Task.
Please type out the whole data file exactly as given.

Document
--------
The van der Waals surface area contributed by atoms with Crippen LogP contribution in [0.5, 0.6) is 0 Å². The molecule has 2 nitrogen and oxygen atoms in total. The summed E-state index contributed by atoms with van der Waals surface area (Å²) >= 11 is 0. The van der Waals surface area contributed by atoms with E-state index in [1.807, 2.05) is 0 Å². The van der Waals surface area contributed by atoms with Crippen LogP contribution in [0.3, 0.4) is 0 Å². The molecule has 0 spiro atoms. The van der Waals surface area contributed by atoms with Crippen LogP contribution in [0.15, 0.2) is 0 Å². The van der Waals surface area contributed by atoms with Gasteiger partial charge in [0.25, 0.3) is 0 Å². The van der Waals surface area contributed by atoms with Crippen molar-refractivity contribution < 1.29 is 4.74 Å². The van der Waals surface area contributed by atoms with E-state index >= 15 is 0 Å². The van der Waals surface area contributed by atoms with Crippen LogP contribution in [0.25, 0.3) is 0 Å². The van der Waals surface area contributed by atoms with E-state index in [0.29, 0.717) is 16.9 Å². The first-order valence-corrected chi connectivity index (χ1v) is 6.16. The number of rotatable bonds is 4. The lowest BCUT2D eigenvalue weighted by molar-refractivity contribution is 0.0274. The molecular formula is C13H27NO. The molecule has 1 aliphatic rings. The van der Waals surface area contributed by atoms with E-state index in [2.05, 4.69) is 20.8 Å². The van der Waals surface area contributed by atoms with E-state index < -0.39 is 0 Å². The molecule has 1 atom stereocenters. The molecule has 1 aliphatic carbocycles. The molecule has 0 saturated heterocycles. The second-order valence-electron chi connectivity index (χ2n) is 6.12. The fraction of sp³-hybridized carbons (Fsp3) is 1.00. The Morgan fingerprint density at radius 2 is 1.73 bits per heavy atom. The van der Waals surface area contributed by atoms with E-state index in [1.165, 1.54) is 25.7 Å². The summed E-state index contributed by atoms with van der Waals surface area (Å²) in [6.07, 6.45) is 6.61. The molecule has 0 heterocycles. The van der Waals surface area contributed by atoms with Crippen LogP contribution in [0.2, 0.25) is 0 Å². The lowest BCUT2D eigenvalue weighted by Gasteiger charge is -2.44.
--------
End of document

The van der Waals surface area contributed by atoms with Crippen LogP contribution in [0.5, 0.6) is 0 Å². The molecule has 2 nitrogen and oxygen atoms in total. The summed E-state index contributed by atoms with van der Waals surface area (Å²) >= 11 is 0. The van der Waals surface area contributed by atoms with E-state index in [1.807, 2.05) is 0 Å². The van der Waals surface area contributed by atoms with Crippen LogP contribution in [0.3, 0.4) is 0 Å². The molecule has 0 spiro atoms. The van der Waals surface area contributed by atoms with Crippen LogP contribution in [0.15, 0.2) is 0 Å². The van der Waals surface area contributed by atoms with Gasteiger partial charge in [0.25, 0.3) is 0 Å². The van der Waals surface area contributed by atoms with Crippen molar-refractivity contribution < 1.29 is 4.74 Å². The van der Waals surface area contributed by atoms with E-state index >= 15 is 0 Å². The van der Waals surface area contributed by atoms with Crippen LogP contribution in [0.25, 0.3) is 0 Å². The van der Waals surface area contributed by atoms with E-state index in [0.29, 0.717) is 16.9 Å². The first-order valence-corrected chi connectivity index (χ1v) is 6.16. The number of rotatable bonds is 4. The lowest BCUT2D eigenvalue weighted by molar-refractivity contribution is 0.0274. The molecular formula is C13H27NO. The molecule has 1 aliphatic rings. The van der Waals surface area contributed by atoms with E-state index in [2.05, 4.69) is 20.8 Å². The van der Waals surface area contributed by atoms with E-state index < -0.39 is 0 Å². The molecule has 1 atom stereocenters. The molecule has 1 aliphatic carbocycles. The molecule has 0 saturated heterocycles. The second-order valence-electron chi connectivity index (χ2n) is 6.12. The fraction of sp³-hybridized carbons (Fsp3) is 1.00. The Morgan fingerprint density at radius 2 is 1.73 bits per heavy atom. The van der Waals surface area contributed by atoms with E-state index in [1.165, 1.54) is 25.7 Å². The summed E-state index contributed by atoms with van der Waals surface area (Å²) in [6.07, 6.45) is 6.61. The molecule has 0 heterocycles. The van der Waals surface area contributed by atoms with Crippen LogP contribution in [0.2, 0.25) is 0 Å². The lowest BCUT2D eigenvalue weighted by Gasteiger charge is -2.44.